Thirty Years after Revolution, Iran Still Seeks Democracy

TEHRAN ~ Iranians shouted “independence, liberty, Islamic republic” during the revolution that toppled the US-backed monarchy, but hopes for freedom and democracy have yet to be fulfilled 30 years down the road.

Veteran revolutionaries see the Islamic republic system as a far cry from the “despotic” rule of the shah that ended on February 10, 1979 and are proud Iran is an independent state free from foreign meddling.

For many conservatives it is an ideal state where people choose their rulers, and even the supreme leader – the undisputed number one who has the final say in all key policy issues – is elected by an indirect vote.

However, moderates and reformists complain that the current system, where a powerful watchdog vets candidates running for public office, prevents people from determining their fate through a truly democratic process.

The revolution’s founder, the late Ayatollah Ruhollah Khomeini, “wanted an Islamic republic reliant on people’s votes where Islam is observed,” pro-reform cleric and two-time parliament speaker Mehdi Karroubi said.

“We have elections but there are interventions which hurt the republican nature of the system.

“Some intervention is legal such as that of the Guardians Council, but it has vastly expanded its control and reads too much into its overseeing role,” Karroubi said.

The council is a non-elected body tasked with overseeing elections under the constitution and screening parliamentary legislation to ensure it abides by Islam and the constitution.

It is made up of six senior clerics appointed by the supreme leader and six legal experts named by the judiciary chief – who is also appointed by the leader – whose names are submitted to parliament for approval.

The council has over the past years disqualified thousands of mostly reformist parliamentary and presidential hopefuls, after scrutinizing their allegiance to supreme leader Ayatollah Ali Khamenei and the constitution.

It has also binned many bills, especially those adopted by the reformist-dominated parliament of between 2000 and 2004.

But conservatives regard the vetting as a blessing “because incompetent people and secularists should not come to power,” said Asadollah Badamchian, deputy head of the conservative Islamic Coalition Party.

He also dismissed criticism about lack of freedom in the Islamic republic, noting his imprisonment and torture under the shah for political dissent.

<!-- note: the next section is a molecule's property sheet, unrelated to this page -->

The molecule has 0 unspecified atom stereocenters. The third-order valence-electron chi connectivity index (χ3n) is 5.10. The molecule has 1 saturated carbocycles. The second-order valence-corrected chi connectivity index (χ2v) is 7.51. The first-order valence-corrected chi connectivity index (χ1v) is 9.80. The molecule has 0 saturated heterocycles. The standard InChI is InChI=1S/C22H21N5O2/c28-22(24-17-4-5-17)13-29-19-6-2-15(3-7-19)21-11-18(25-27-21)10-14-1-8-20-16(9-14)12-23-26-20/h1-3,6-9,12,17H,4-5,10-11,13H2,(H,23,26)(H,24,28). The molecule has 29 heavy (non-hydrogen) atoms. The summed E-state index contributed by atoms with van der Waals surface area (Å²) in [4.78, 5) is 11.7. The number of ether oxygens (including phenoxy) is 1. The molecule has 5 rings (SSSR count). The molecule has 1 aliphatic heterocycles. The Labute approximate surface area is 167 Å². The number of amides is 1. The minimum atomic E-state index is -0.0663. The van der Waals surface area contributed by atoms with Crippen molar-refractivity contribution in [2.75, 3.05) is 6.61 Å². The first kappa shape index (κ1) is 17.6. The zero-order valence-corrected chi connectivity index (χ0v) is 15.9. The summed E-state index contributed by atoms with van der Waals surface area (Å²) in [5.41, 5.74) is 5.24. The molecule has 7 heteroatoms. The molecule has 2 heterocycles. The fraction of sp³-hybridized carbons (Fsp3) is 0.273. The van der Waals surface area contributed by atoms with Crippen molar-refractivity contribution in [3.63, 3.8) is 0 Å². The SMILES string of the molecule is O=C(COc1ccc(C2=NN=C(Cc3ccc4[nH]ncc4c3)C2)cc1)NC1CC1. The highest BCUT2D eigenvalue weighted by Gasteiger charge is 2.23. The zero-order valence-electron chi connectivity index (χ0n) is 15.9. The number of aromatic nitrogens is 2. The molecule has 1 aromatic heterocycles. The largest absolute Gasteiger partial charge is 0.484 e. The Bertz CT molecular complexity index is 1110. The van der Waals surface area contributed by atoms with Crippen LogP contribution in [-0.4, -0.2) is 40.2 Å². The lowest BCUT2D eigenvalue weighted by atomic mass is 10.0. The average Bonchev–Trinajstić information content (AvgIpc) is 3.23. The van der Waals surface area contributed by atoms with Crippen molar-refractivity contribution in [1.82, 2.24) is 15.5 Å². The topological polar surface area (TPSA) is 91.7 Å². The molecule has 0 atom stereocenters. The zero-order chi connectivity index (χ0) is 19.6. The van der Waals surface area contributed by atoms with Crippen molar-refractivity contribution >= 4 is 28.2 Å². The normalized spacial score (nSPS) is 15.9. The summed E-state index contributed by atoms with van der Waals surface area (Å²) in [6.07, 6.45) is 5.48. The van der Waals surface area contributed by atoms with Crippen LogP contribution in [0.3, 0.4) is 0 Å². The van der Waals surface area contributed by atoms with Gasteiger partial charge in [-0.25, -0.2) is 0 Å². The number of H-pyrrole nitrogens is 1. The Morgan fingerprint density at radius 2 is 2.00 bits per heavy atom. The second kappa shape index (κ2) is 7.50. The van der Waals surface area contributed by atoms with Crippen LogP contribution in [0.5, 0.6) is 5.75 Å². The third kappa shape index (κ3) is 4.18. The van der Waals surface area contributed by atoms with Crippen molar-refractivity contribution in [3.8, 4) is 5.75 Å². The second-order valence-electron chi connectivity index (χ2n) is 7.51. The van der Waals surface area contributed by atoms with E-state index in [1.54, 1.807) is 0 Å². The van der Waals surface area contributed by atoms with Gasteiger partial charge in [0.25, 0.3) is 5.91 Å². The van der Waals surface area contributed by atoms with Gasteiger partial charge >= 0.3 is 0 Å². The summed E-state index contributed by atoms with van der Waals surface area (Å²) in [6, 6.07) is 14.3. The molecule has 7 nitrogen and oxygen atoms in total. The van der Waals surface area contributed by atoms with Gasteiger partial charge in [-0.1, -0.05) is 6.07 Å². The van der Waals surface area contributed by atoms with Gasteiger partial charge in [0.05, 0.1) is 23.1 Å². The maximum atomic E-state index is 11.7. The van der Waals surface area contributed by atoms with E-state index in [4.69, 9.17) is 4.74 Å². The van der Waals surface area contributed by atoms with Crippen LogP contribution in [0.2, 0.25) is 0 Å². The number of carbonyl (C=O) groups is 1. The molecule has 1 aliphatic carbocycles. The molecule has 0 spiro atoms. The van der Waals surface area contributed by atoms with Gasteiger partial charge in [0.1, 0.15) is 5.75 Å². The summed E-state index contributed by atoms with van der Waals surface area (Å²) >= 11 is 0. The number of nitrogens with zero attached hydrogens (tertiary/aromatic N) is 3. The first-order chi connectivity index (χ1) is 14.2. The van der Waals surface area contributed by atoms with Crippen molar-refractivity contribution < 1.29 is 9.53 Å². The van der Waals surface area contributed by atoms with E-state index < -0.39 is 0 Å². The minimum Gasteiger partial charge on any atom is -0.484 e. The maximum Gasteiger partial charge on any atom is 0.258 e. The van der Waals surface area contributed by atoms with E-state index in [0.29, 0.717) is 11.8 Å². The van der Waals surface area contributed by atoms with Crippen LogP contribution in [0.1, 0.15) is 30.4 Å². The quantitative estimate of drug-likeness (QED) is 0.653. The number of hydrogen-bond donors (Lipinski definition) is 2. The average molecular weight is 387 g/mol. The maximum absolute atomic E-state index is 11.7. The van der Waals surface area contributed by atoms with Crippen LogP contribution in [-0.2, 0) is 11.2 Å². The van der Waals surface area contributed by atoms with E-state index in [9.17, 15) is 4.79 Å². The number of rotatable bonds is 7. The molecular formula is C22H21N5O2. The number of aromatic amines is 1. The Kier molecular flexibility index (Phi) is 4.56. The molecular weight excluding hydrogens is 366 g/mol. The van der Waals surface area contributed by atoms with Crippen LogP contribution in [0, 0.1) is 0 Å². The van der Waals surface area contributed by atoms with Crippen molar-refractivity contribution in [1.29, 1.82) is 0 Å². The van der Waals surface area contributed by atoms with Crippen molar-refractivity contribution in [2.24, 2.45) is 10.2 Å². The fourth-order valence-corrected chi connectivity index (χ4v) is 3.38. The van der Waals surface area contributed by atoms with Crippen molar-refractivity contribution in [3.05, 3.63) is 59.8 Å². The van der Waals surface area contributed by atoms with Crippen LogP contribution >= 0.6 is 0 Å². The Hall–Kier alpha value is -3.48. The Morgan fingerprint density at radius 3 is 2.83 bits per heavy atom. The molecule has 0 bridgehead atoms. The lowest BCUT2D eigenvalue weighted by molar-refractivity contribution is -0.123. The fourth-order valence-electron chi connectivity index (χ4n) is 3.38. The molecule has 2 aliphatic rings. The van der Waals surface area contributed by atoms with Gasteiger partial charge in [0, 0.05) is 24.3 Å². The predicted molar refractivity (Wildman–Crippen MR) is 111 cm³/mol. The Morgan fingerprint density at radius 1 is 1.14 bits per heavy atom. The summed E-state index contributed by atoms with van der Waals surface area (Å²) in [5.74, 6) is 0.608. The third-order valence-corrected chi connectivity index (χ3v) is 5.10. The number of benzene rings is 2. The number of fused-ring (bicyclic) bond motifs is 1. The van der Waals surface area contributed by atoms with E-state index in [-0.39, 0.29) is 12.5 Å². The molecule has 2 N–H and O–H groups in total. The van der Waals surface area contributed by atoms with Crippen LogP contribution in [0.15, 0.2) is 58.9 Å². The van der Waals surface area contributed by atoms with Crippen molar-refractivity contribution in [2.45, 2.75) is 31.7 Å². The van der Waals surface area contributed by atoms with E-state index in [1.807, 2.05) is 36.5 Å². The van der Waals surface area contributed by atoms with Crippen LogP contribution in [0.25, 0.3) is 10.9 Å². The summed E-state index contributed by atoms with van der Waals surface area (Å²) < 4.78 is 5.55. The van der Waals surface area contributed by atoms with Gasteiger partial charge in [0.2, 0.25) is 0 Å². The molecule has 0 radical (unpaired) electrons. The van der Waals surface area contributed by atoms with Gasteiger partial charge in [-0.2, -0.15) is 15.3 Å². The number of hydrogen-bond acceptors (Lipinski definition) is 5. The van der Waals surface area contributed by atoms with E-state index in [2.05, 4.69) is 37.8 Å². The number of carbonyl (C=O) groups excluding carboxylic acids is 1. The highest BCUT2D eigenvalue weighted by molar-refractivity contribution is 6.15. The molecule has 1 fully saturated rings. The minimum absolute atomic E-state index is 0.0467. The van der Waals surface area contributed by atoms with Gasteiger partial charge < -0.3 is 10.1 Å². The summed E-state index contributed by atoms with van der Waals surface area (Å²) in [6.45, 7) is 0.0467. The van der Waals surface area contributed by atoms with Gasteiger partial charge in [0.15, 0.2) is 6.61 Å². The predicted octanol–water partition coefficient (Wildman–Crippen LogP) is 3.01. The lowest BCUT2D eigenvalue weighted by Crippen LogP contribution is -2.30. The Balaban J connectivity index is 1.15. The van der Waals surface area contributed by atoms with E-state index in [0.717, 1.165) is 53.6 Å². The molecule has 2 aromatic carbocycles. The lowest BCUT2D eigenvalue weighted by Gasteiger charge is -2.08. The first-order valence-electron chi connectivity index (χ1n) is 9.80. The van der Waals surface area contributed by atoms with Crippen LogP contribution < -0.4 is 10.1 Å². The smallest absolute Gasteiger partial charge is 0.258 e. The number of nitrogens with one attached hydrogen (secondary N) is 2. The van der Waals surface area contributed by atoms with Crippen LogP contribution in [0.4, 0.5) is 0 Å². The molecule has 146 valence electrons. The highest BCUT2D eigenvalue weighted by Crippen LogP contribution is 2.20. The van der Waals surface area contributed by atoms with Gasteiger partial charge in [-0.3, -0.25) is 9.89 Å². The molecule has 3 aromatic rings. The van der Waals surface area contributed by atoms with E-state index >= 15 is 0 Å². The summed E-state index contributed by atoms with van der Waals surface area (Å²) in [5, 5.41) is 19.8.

“Naturally no system can tolerate those who seek to overthrow it, but now we have about 250 political parties and groups who freely meet and a press that harshly criticizes the government,” Badamchian said.

His views, however, are not shared by everyone.

Non-Islamic parties such as those with Marxist and liberal leanings are banned in Iran and several groups which played a key role in the 1979 Islamic revolution – the Religious-National Forces and the Liberation Movement – have been forced out of politics, with their candidates disqualified in most polls.

Groups that backed the revolution but took up arms against the Islamic republic were outlawed shortly after 1979 and many of their loyalists executed.

The Iranian press, which enjoyed a brief period of freedom under the reformist presidency of Mohammad Khatami from 1997 to 2005, has undergone frequent crackdowns and closures.

Scores of journalists, political and rights activists have been jailed under accusations of harming national security, insulting religion or the system.

The state broadcaster, whose director is appointed by the supreme leader, has a monopoly in Iran. Private stations and satellite channels are banned and viewers are penalized.

All books and artistic productions are subject to vetting before their release, and complaints of censorship abound.

“The problem is either we do not allow enough freedom or, when we do, some start crossing red lines,” Karroubi said, citing a newspaper article that described the revered Shiite imam, Ali, as violent.

“We do not have the freedom we wanted,” prominent dissident Ebrahim Yazdi said. “People’s basic liberties enshrined in the Human Rights Declaration, the UN conventions and our own constitution are ignored.”

“If oppression continues and the people’s basic liberties are not respected, nothing will remain of the republic or the Islamic aspect” of the revolution, he warned.

But the seasoned revolutionary, who was a close confidant of Ayatollah Khomeini in exile, is optimistic about an eventual implementation of democracy in Iran, despite pressure faced by his Liberation Movement Party.

“Democracy has been victorious in societies where the big fish cannot eat the small ones.

“Unlike under the shah when power was concentrated in the hands of one person, there are different groups in the (Iranian) political arena and all have power but none are powerful enough to fully exclude the other,” he said.

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